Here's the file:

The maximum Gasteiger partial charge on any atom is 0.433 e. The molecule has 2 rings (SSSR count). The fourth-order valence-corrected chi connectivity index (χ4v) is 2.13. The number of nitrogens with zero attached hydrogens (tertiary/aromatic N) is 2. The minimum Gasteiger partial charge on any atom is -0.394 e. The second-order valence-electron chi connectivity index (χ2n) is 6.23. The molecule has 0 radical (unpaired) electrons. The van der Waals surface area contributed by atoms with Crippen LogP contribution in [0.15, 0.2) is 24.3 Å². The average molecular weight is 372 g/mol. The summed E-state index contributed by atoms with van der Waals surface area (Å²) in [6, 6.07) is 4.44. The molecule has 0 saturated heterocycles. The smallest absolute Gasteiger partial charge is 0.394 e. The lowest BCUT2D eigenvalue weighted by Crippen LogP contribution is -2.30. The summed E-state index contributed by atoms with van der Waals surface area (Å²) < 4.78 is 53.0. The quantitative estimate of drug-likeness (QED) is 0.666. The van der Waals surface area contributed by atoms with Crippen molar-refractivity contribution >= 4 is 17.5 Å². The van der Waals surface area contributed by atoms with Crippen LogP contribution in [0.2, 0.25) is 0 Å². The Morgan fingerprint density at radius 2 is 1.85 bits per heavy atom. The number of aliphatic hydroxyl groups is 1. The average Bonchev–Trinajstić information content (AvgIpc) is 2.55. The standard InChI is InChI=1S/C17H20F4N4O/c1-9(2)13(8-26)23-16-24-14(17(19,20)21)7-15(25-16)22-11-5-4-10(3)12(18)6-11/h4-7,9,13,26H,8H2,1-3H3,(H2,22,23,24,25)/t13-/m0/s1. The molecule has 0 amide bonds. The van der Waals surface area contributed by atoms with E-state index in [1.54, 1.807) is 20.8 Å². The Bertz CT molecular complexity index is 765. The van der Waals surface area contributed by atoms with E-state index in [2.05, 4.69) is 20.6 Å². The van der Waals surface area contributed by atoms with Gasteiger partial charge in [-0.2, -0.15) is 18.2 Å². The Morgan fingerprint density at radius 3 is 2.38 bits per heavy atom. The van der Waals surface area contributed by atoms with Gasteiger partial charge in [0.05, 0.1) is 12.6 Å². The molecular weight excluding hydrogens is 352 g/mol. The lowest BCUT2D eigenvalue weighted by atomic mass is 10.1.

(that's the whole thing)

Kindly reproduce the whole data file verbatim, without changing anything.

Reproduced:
The maximum Gasteiger partial charge on any atom is 0.433 e. The molecule has 2 rings (SSSR count). The fourth-order valence-corrected chi connectivity index (χ4v) is 2.13. The number of nitrogens with zero attached hydrogens (tertiary/aromatic N) is 2. The minimum Gasteiger partial charge on any atom is -0.394 e. The second-order valence-electron chi connectivity index (χ2n) is 6.23. The molecule has 0 radical (unpaired) electrons. The van der Waals surface area contributed by atoms with Crippen LogP contribution in [0.15, 0.2) is 24.3 Å². The average molecular weight is 372 g/mol. The summed E-state index contributed by atoms with van der Waals surface area (Å²) in [6, 6.07) is 4.44. The molecule has 0 saturated heterocycles. The smallest absolute Gasteiger partial charge is 0.394 e. The lowest BCUT2D eigenvalue weighted by Crippen LogP contribution is -2.30. The summed E-state index contributed by atoms with van der Waals surface area (Å²) < 4.78 is 53.0. The quantitative estimate of drug-likeness (QED) is 0.666. The van der Waals surface area contributed by atoms with Crippen molar-refractivity contribution >= 4 is 17.5 Å². The van der Waals surface area contributed by atoms with Crippen LogP contribution in [0.2, 0.25) is 0 Å². The Morgan fingerprint density at radius 2 is 1.85 bits per heavy atom. The number of aliphatic hydroxyl groups is 1. The average Bonchev–Trinajstić information content (AvgIpc) is 2.55. The standard InChI is InChI=1S/C17H20F4N4O/c1-9(2)13(8-26)23-16-24-14(17(19,20)21)7-15(25-16)22-11-5-4-10(3)12(18)6-11/h4-7,9,13,26H,8H2,1-3H3,(H2,22,23,24,25)/t13-/m0/s1. The molecule has 0 amide bonds. The van der Waals surface area contributed by atoms with E-state index in [1.54, 1.807) is 20.8 Å². The Bertz CT molecular complexity index is 765. The van der Waals surface area contributed by atoms with E-state index in [2.05, 4.69) is 20.6 Å². The van der Waals surface area contributed by atoms with Gasteiger partial charge in [-0.2, -0.15) is 18.2 Å². The Morgan fingerprint density at radius 3 is 2.38 bits per heavy atom. The van der Waals surface area contributed by atoms with Gasteiger partial charge in [0.05, 0.1) is 12.6 Å². The molecular weight excluding hydrogens is 352 g/mol. The lowest BCUT2D eigenvalue weighted by atomic mass is 10.1.